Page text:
Jane Espenson on Getting More Women in the Writers’ Room

Alyssa RosenbergJane Espenson, in a provocative and I think important essay for the Huffington Post, argues that the key to getting more women in the writers’ rooms of television shows is actually to walk away from the idea that women have something particular to add to the conversation:

Good writers can write across the gender line. We just can. And even those who can’t have undoubtedly convinced themselves that they can. So a male showrunner, confident in his abilities and those of his male writers, is probably not wringing his hands over how he’s going to get his female characters onto the page. By advertising ourselves as female character generators, we’re trying to provide a service that no one is clamoring for. Showrunner-dude is happy creating his own female characters. Making the case that there is a deficiency he’s unaware of is probably not going to resonate with him.

Even if you get such a showrunner to hire a woman, if you suggest that female writers have a specific (and limited) purpose, you are inviting those showrunners to feel they don’t need to hire additional women writers once they have one woman in the room; they have their female character generator, their lens onto the female point of view.

And beyond that, the argument leaves us with no basis to promote the value of women on a show with few or no female characters. In fact, it provides a frighteningly sound argument for not hiring us on such a show.

I actually think, if asked, that most male showrunners would say that they’re in agreement with Jane’s initial argument, that gender is not a legitimate factor in deciding not to ask someone to join their writing staff. But I do think there’s a gap between that theoretical agreement and actually seeking out women to work on a show. Dan Harmon’s said that it took an order from NBC programming head Angela Bromstead to get him to hire more women, an experience that ultimately convinced him that he wants to work with more women in the future. And I know he’s not alone in enjoying working with women.

I believe that Jane is correct that the best, most thoughtful male and female writers can create marvelous male and female characters interchangeably, that argument can as easily bolster the status quo as it can govern a more progressive future. But no one person, male or female, has the full range of experience with their own gender, or with people of the other gender—the more kinds of experience you have in a writer’s room, the more access you’ll have to the range of human life. And I think there are a lot of men who write female characters who are best flat and at worst are ugly distortions—and that there are more men who have the opportunity to write these sorts of depictions of women than there are women who have the chance to write stereotypes of men. Those men shouldn’t get a pass, and they shouldn’t get feedback that suggests that they’re doing just fine on their own. Because they’re not.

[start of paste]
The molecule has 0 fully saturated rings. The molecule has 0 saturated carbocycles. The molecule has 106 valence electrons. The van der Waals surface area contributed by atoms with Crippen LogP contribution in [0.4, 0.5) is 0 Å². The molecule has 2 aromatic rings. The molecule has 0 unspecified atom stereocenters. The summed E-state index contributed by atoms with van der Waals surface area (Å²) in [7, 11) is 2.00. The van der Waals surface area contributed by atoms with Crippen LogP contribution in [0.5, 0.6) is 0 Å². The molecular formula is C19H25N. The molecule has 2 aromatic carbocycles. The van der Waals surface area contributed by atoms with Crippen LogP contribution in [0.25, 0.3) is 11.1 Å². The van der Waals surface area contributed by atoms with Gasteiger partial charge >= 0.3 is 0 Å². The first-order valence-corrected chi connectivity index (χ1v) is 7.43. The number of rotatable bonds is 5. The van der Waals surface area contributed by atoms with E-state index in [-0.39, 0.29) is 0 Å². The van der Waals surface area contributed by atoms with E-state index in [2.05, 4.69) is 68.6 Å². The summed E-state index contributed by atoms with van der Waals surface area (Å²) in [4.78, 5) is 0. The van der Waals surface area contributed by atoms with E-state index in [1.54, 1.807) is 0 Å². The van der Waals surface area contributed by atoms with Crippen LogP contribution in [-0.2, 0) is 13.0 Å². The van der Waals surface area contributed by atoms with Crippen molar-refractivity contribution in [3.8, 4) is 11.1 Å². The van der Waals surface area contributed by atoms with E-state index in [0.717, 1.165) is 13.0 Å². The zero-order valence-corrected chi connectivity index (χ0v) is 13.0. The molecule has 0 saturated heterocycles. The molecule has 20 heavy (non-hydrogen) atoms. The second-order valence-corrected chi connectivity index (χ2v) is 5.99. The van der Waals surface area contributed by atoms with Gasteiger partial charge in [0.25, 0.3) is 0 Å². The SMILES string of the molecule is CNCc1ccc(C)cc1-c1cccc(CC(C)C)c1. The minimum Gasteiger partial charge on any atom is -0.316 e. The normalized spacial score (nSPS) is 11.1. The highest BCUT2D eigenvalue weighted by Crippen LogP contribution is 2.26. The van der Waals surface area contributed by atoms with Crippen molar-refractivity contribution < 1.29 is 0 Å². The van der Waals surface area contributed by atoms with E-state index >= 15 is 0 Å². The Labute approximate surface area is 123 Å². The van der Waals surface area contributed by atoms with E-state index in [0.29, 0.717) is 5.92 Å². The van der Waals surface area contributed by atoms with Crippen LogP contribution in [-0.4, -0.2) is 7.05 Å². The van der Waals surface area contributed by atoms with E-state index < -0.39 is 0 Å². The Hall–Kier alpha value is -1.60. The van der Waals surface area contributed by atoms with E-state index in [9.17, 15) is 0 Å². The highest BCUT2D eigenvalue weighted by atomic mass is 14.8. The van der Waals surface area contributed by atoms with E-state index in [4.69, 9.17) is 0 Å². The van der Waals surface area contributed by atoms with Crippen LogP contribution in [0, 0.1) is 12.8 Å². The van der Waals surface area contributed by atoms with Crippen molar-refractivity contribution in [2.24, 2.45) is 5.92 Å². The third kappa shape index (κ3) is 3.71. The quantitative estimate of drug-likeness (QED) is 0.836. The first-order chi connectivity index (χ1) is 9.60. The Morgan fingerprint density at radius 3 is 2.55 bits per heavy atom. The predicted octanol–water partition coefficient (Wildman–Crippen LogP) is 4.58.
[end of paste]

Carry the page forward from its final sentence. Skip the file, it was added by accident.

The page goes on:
And if there’s absolutely no reason why white males need insights from women and people of color, why should they ever bother to hire them, especially if it means giving up job slots that otherwise would go to people who look like them? I wish I trusted more male showrunners to reach out from curiosity and a commitment to pure meritocracy, but the evidence just don’t particularly support that. Every major survey of women writers in television suggests that gains in that space are not durable: a single-year spike in the number of women in writers’ rooms tends to disappear, or even go backwards, in the next.

It might not pay to offend male show-runners sense of their capacity, but abandoning the argument that women and people of color have a definitive value add due to their experiences and perspective also means giving up a positive, substantive case for getting women and people of color—not to mention people of different class backgrounds—on writing staffs. I’d love it if we could peacefully talk our way into substantive gains in employment for women in television writing. But I don’t see the path to doing that without some difficult conversations.

This blog originally appeared in ThinkProgress on March 7, 2012. Reprinted with permission.

About the Author: Alyssa Rosenberg is a culture reporter for ThinkProgress.org. She is a correspondent for TheAtlantic.com and The Loop 21. Alyssa grew up in Massachusetts and holds a B.A. in humanities from Yale University. Before joining ThinkProgress, she was editor of Washingtonian.com and a staff correspondent at Government Executive. Her work has appeared in Esquire.com, The Daily, The American ProspectThe New RepublicNational Journal, and The Daily Beast.

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Madeline Messa

Madeline Messa is a 3L at Syracuse University College of Law. She graduated from Penn State with a degree in journalism. With her legal research and writing for Workplace Fairness, she strives to equip people with the information they need to be their own best advocate.